Popular shliha makes Jersey her second home
At the Union Y summer camp, former shliha Yisca Shalev, second from right, joins current shliha Natalie Elgrabli, second from left, and their colleagues from Israel, from left, Nofar Golan, Liron Rahamim, and Alon Hertzog.
August 15, 2012
When Yisca Shalev first arrived in the United States in 2009 — sent by the Jewish Agency for Israel for a one-year posting as Israeli shliha, or emissary, to the Central NJ community — she was warm and forthcoming but still a nervous newcomer. But this summer — her third stint of service to the local community — she said she feels like family.
The 26-year-old from the West Bank community of Kedumim is serving as the Israel culture specialist at the summer camp run by the YM-YWHA of Union County, a beneficiary agency of Jewish Federation of Greater MetroWest NJ, and helping supervise the young Israelis working as summer shlihim there.
The NJ connection has changed Shalev’s direction in some ways, and confirmed it in others. When she was growing up, her family, Orthodox Jews with a Sephardi background, often hosted young people visiting Israel in their home. That personal connection with Jews from the Diaspora inspired her desire to serve as a shliha. On the other hand, after her post-high school army service, Shalev had studied television and film production; now, having worked with youngsters in the United States, she has decided to go back to college — to become a teacher. “I want to work with children of all ages,” she said as she paused to return a hug from a passing camper.
After finishing her first contract in 2010 with what was then the Jewish Federation of Central NJ (now part of the Jewish Federation of Greater MetroWest NJ), Shalev was invited by the Jewish Federation of Rhode Island to serve as its first shliha, based in Providence. It was a very different proposition from the Central community, she said. Given the smaller size of the RI community, it proved far easier to get to know people — and to get known. “Every time I went to the supermarket, I’d see someone I knew,” she said. “They’d be calling out, ‘Shalom, boker tov!’” — “Hello, good morning!”
But she had also forged strong bonds with the Jewish community in Union County. At the end of the RI contract, she came back to the Y in the summer of 2011, as a senior camp counselor, before finally returning to Israel last September. She went to work for JAFI in Jerusalem in its shlihim orientation program. The Israelis are well educated about America, she said, but she was able to guide the trainees on what they need to know about their own country, so as to be better equipped to educate members of their host communities.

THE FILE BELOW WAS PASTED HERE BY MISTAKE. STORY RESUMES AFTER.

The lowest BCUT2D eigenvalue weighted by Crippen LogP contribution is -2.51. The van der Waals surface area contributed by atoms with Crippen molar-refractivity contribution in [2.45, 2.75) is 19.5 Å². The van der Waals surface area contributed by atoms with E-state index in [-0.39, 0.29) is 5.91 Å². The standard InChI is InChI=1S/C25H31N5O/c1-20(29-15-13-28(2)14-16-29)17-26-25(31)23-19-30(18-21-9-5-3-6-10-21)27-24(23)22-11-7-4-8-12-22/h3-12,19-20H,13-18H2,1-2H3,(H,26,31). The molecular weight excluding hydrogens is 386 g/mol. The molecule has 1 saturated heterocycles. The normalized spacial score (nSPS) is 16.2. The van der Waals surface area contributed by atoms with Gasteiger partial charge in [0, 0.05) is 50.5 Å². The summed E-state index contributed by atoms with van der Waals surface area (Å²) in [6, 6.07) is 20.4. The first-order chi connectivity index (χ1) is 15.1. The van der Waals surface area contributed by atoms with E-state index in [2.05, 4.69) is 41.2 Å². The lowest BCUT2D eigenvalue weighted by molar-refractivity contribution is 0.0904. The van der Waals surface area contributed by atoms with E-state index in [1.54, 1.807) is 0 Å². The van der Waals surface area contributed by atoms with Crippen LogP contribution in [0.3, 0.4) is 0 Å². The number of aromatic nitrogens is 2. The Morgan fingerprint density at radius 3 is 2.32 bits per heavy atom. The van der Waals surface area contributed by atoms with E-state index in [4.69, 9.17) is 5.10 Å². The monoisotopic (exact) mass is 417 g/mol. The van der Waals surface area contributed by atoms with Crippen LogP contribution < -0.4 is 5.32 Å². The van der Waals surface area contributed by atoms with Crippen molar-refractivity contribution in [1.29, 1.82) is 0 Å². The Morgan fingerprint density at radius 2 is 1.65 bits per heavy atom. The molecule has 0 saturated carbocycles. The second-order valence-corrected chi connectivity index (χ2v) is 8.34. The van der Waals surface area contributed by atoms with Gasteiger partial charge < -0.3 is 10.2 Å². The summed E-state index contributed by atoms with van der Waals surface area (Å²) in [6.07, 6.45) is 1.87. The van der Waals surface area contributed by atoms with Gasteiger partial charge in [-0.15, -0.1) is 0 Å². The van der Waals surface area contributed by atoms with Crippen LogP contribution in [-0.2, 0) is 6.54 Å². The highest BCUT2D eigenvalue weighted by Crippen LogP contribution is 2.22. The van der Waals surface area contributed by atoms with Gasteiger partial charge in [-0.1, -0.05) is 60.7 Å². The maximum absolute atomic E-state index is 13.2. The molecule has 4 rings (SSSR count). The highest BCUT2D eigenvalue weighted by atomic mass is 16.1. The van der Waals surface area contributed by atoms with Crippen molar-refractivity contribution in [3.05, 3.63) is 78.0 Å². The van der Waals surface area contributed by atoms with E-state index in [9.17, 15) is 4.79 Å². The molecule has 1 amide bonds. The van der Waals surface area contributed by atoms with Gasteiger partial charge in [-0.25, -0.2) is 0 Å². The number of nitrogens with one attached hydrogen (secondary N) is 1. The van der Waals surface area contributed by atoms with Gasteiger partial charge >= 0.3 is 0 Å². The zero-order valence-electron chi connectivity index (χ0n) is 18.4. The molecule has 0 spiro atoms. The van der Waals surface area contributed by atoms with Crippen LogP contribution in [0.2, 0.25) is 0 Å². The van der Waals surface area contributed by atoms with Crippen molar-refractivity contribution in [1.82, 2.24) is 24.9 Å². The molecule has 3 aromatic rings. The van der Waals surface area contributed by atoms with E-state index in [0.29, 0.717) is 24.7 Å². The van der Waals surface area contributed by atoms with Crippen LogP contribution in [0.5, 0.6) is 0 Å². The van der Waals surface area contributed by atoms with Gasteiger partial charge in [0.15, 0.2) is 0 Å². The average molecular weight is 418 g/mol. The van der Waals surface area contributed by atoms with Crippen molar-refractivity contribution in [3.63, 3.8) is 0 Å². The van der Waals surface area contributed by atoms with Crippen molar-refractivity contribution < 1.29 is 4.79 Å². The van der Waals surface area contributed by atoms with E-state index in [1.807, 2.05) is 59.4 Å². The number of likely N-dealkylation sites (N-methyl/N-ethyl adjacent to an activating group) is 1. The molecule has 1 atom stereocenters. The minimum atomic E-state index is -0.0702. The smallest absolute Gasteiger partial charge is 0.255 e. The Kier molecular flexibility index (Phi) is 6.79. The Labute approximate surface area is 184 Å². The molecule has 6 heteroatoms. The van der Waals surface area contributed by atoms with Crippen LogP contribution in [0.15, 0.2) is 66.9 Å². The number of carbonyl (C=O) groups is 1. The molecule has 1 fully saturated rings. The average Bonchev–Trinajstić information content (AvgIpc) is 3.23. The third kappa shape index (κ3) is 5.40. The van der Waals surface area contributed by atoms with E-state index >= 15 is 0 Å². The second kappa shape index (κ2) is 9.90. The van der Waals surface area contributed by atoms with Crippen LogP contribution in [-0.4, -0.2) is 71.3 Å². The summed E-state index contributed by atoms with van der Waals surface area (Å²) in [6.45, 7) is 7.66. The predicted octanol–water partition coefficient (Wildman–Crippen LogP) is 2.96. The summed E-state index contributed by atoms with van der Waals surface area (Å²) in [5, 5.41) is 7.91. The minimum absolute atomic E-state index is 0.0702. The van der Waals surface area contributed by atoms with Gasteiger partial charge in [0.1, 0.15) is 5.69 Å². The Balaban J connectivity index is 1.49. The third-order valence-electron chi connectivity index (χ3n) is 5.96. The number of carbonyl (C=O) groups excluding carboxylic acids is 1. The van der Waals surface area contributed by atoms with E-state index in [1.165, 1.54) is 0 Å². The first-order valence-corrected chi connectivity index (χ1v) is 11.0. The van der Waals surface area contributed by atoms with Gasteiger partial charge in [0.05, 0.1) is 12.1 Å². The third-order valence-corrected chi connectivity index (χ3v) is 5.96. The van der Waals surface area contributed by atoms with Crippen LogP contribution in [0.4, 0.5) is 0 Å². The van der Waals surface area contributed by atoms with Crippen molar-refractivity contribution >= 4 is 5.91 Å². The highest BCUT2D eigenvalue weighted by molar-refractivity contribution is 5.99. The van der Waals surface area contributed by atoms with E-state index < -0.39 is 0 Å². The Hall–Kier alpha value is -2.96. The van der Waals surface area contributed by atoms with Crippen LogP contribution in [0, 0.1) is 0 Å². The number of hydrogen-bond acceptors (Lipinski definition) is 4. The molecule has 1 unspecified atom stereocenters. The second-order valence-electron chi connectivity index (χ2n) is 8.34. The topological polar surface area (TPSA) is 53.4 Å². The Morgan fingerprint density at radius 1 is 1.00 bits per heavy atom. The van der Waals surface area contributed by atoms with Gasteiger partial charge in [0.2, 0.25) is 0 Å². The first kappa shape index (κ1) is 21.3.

Two days a week over a four-month period, she and a fellow trainer — also a former shliha — had their group visit cultural and historic sites, like The Israel Museum and Beit Hatfutsot: The Museum of the Jewish People. They also took their trainees to Yerucham, a development community in the Negev that is partnered with a Jewish federation in the United States. “We wanted them to learn about the things that we felt we were missing when we came to the U.S.,” she said. “It was fun for me too. I loved going to all those places.”
Back in New Jersey, Shalev has comfortably settled in with one of her host families from her year here, Marvin and Lynn Rosensweig of Hillside, who have welcomed her as warmly as before. The current local shliha, Natalie Elgrabli, was also delighted to have her around. “It’s been great having someone else who knows the ropes, and who can also help lead activities,” she told NJ Jewish News soon after camp began. That help became even more valuable when Elgrabli left to participate in a JAFI mission to Ukraine. Shalev stepped in as supervisor for the Israeli counselors.
Shalev was full of praise for her successor. “Natalie is really a wonderful person,” she said. “The community has been really lucky to have her.” It is evident that the community felt the same way about Shalev.